The Dallas Museum of Art first exhibited Cindy Sherman’s work in 1988, and she is back at the DMA after 25 years. The comprehensive survey of Sherman’s work draws widely from public and private collections with nearly 160 photographic works on display.
“Cindy Sherman is widely recognized as one of the most important contemporary artists of the last forty years, and she is arguably the most influential artist working exclusively with photography.” – Dallas Museum of Art
Born in 1954, Sherman is a photographer who incorporates aspects of identity, feminism, cultural criticism, body and politics into her work. While studying painting at the State University of New York at Buffalo, Sherman traded her paintbrush for a camera and, after graduating in 1976, moved to New York to pursue a career in photography.
Her series of seventy works “Untitled Film Stills” (1977-1980), in which the artist took photographs of herself dressed as invented personages and characters meant to emulate stereotypical female clichés inspired by 1950’s and 1960’s Hollywood noir and B-movies, garnered much attention and acclaim for the aspiring artist. The images intended to resemble and call to mind the happy house wife, innocent college girl, candid celebrity or femme fatale brought a fresh approach to popular culture that allowed Sherman to enter the art world with success.
The pieces within the DMA exhibition are the result of one photographer, one model, one make-up artist, one hairdresser, one costume designer, one director… what the audience sees is Cindy Sherman herself. She is posing for her own camera and works without assistance as she prepares and shoots; it is a solo act, and has been for over thirty years.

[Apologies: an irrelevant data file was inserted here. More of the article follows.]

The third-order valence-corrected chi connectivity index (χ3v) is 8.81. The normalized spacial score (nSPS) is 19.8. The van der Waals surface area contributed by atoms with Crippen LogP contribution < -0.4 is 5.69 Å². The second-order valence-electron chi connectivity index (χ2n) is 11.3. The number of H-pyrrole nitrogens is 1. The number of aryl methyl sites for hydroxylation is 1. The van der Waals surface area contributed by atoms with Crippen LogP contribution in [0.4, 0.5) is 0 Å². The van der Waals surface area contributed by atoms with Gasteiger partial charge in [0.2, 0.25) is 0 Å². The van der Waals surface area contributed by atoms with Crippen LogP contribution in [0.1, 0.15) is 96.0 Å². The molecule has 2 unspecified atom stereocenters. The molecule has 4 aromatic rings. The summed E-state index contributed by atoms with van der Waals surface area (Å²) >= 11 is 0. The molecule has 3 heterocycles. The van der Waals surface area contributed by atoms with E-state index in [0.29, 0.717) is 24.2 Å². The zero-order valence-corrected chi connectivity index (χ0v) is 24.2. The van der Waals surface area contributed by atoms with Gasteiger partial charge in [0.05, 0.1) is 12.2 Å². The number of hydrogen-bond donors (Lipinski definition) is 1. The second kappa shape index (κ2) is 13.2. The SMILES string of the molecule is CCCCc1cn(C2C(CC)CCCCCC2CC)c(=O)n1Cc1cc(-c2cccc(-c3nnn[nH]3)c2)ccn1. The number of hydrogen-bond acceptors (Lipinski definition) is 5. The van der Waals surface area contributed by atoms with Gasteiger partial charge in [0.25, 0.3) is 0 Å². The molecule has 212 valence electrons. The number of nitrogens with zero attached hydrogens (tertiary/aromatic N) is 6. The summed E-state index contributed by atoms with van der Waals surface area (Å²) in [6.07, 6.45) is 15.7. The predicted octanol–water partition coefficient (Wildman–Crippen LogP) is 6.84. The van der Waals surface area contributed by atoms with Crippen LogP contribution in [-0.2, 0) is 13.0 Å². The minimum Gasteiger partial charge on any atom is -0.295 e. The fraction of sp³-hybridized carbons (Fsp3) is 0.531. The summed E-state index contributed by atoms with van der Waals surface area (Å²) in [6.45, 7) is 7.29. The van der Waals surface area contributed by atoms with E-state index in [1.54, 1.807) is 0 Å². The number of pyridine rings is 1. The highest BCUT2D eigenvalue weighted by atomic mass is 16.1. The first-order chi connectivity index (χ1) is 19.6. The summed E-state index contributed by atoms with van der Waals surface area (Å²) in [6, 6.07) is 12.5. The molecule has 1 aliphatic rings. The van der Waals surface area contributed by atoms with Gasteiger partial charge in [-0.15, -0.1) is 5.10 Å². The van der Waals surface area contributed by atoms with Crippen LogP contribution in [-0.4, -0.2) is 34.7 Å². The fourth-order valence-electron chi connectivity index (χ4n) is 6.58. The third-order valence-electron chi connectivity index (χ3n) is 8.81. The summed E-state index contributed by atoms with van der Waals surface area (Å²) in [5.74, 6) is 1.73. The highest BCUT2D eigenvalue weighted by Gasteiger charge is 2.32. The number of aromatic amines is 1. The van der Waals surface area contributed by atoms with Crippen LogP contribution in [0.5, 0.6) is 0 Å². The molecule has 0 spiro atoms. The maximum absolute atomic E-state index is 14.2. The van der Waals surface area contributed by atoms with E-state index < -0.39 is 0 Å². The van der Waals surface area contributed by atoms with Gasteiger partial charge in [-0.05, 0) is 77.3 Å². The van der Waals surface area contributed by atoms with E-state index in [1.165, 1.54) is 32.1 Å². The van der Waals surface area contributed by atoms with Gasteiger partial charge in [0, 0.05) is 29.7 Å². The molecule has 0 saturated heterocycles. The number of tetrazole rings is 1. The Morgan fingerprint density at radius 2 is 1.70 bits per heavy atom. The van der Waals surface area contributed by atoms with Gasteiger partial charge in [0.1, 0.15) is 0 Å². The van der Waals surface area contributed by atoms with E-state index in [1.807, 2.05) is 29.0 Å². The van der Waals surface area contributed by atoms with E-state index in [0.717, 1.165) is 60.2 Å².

The show is organized by series:
“Untitled Film Stills”(1977-1980) – the black and white photographs that set the artist’s career in motion.
“Society Portraits” (2008) – Huge color images show the struggle of status-obsessed culture, women with mounds of makeup and cosmetic alteration clinging to youth. In these Sherman makes her characters vulnerable behind all the costuming and make-up, commenting on society’s perception and intense focus on beauty.
“History Portraits” (1988–90) – A modern representation in Art History, highlighting the relationship between the painters and their model, with allusions to Ingres, Caravaggio, Raphael and other Old Masters; all who were men, all whose models were women. Sherman borrows from several periods of art, renaissance, the baroque and neoclassical. The artist uses heavy makeup and obvious prosthetics to transform into the characters of the era.
“Fashion” (1983–84, 1993–94, 2007–08) – This is a series of works that challenge and comment on ideas of beauty and grace within the fashion industry. Over the years, fashion has been an inspiration for Sherman and she has been commissioned by many well known fashion designers and magazines.
“Centerfolds” (1981)– A series of twelve images that refer to the printed page and the cinema in two by four foot horizontal photographs where the female subjects are placed on differing emotional stages; scared, lonely, melancholic, bored, heartbroken. Here Sherman is exploring the alienation of women. A great work in this section, “Untitled #96, 1981”, in which Sherman lies on a linoleum floor in a sweater and skirt looking absently away from the viewer, a thirty-something single clutching a personals ad torn from a newspaper, sold at a Christie’s New York auction for $3.89 million in 2011, the most expensive photograph ever sold at the time (a record which has since been beaten).